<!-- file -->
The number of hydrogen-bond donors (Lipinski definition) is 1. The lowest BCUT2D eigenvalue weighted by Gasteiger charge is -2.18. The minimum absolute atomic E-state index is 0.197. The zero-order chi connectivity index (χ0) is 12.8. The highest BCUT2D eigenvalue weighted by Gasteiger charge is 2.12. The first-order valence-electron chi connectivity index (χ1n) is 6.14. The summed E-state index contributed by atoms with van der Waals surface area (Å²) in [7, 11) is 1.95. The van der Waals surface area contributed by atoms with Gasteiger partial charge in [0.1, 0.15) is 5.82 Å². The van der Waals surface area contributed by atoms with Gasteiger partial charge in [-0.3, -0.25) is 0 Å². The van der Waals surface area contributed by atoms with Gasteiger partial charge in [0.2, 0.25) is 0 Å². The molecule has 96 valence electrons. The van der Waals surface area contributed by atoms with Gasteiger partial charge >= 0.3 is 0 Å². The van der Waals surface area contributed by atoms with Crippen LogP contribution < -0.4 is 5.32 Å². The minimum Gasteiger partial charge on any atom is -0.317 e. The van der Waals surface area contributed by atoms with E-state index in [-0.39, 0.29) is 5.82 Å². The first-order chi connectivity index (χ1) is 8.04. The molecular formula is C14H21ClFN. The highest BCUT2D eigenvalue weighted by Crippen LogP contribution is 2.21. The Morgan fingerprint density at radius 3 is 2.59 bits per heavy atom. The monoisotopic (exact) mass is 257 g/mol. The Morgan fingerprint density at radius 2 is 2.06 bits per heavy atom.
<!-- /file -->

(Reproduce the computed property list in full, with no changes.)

The number of hydrogen-bond donors (Lipinski definition) is 1. The lowest BCUT2D eigenvalue weighted by Gasteiger charge is -2.18. The minimum absolute atomic E-state index is 0.197. The zero-order chi connectivity index (χ0) is 12.8. The highest BCUT2D eigenvalue weighted by Gasteiger charge is 2.12. The first-order valence-electron chi connectivity index (χ1n) is 6.14. The summed E-state index contributed by atoms with van der Waals surface area (Å²) in [7, 11) is 1.95. The van der Waals surface area contributed by atoms with Gasteiger partial charge in [0.1, 0.15) is 5.82 Å². The van der Waals surface area contributed by atoms with Gasteiger partial charge in [-0.3, -0.25) is 0 Å². The van der Waals surface area contributed by atoms with Gasteiger partial charge in [0.2, 0.25) is 0 Å². The molecule has 96 valence electrons. The van der Waals surface area contributed by atoms with Gasteiger partial charge >= 0.3 is 0 Å². The van der Waals surface area contributed by atoms with Crippen LogP contribution < -0.4 is 5.32 Å². The minimum Gasteiger partial charge on any atom is -0.317 e. The van der Waals surface area contributed by atoms with E-state index in [-0.39, 0.29) is 5.82 Å². The first-order chi connectivity index (χ1) is 8.04. The molecular formula is C14H21ClFN. The highest BCUT2D eigenvalue weighted by Crippen LogP contribution is 2.21. The Morgan fingerprint density at radius 3 is 2.59 bits per heavy atom. The monoisotopic (exact) mass is 257 g/mol. The Morgan fingerprint density at radius 2 is 2.06 bits per heavy atom.